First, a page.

The most prominant kind of compatibility breakage is between major versions of the streamstor SDK (i.e., moving from SDK version X.Y to X+1.0). Compatibility is maintained within minor version changes. The transition from SDK8 to SDK9 will be particularly significant as it changes the on-disk format as well as the software API. Fortunately, it will be possible to read a Mark5 module written with any SDK version with SDK9, but the reverse is not true. An interim period where correlators upgrade their Mark5 units but stations have not will require care when exchanging media. Most software that links directly with the streamstor run-time libraries will need minor changes to accommodate differences in data types.

Directory changes

The module directory is being enhanced with the advent of Mark5C. Not only will the new directory contain much more detailed information, it will also allow more than the 1024 entries allowed on the current (as of May 2010) format.

Documentation of individual programs

Much of the software described here is either directly related to needs of the DiFX software correlator when using Mark5 modules directly or are a spin-off (such as vex2script which is based on a software correlator program called vex2difx ). More detailed information for such programs may thus be found in the DiFX reference manual.

Data Recording System (DRS)


This program accesses the streamstor card and extracts various information about a module. It also allows a new Volume Serial Number (VSN) to be set. It should be invoked as follows:

vsn bank [ newVSN ]

where bank is the bank to look at (either A or B ) and newVSN is an optional argument that, if supplied, will cause the module VSN to be changed. Running with argument -h will cause inline help to be displayed.

Example 1: vsn A

Example 2: vsn B NRAO-234

This program is part of the mk5daemon package.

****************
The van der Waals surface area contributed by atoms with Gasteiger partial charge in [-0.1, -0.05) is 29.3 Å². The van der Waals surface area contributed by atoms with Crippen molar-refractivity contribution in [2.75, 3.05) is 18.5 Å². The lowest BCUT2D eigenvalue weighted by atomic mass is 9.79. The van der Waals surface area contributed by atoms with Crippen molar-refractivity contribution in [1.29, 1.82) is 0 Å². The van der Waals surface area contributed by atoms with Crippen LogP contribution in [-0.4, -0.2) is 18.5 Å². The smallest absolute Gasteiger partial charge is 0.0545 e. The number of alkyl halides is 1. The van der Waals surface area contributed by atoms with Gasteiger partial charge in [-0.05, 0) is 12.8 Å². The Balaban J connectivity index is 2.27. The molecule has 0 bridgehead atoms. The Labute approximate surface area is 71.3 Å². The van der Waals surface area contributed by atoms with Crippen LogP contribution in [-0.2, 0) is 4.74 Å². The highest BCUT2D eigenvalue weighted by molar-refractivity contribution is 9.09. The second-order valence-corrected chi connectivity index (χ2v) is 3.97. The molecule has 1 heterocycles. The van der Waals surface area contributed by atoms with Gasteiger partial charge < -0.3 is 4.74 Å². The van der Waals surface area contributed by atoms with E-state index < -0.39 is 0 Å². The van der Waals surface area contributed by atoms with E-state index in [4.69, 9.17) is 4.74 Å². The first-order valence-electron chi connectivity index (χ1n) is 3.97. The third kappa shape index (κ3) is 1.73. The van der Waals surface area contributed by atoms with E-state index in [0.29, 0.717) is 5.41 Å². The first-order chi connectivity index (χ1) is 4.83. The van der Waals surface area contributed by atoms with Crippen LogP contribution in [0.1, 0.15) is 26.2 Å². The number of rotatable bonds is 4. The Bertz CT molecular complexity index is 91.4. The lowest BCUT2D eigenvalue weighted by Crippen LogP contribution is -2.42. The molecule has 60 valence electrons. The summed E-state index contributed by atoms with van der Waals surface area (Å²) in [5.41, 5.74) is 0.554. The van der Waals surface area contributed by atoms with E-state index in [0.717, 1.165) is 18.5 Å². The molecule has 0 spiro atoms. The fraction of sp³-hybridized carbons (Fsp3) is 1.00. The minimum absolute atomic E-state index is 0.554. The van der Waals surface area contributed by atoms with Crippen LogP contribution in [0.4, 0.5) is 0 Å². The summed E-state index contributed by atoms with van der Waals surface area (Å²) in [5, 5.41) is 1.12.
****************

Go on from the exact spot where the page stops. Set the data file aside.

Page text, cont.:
This program opens a Linux file containing recorded baseband data and attempts to decode it. This program does not directly access the streamstor card. The data file in question must first be read off the Mark5 unit, perhaps using mk5cp . Usage is as follows:

m5d filename format n [ offset ]

where filename is the name of the file to read, format is the data format (Note for RDBE PFB personalities this is usually Mark5B-2048-16-2 ) and n is the number of samples to decode. offset can be used to skip into the file. A header describing the data and a matrix of numbers will be set to the screen. Run with no command line arguments to get inline help.

Example: m5d testdata.m5b Mark5B-2048-16-2 100

This program is found within the mark5access package.





This program is currently homeless! It was a portion of the Mark5A software package. It, or a new equivalent of it, may get incorporated within the mk5daemon package.


Interacting with the Mark5 units at the VLBA DiFX correlator


Building software


Many Linux libraries these days come with a handy pkg-config file (ending in .pc ) that allows Makefiles to easily adapt to changing versions and install locations. I (WFB) have made a streamstor.pc file which gets installed automatically when installing streamstor packages that I have rolled myself. As long as this file is installed in a standard directory or one pointed to by PKG_CONFIG_PATH the compile time flags that are required can be gotten with the command pkg-config --cflags streamstor. Likewise, link flags can be gotten with pkg-congig --libs streamstor .

streamstor-X.Y.tar.gz or streamstor-X.Y-1.i386.rpm

This is a repackaged version of Conduant's streamstor SDK. In this I've included the .pc file for ease in compiling downstream software. On RedHat Enterprise Linux systems it is preferred to just install a .rpm file that I've made. If compiling by source, it installs using the autotools "configure, make, make install" command series. Whether installing from source or from .rpm, it is necessary to have root permission as the kernel driver needs to be installed in a system directory. By default I install things using prefix=/usr .

-- WalterBrisken - 2009-11-20
Topic revision: r3 - 2010-05-24, WalterBrisken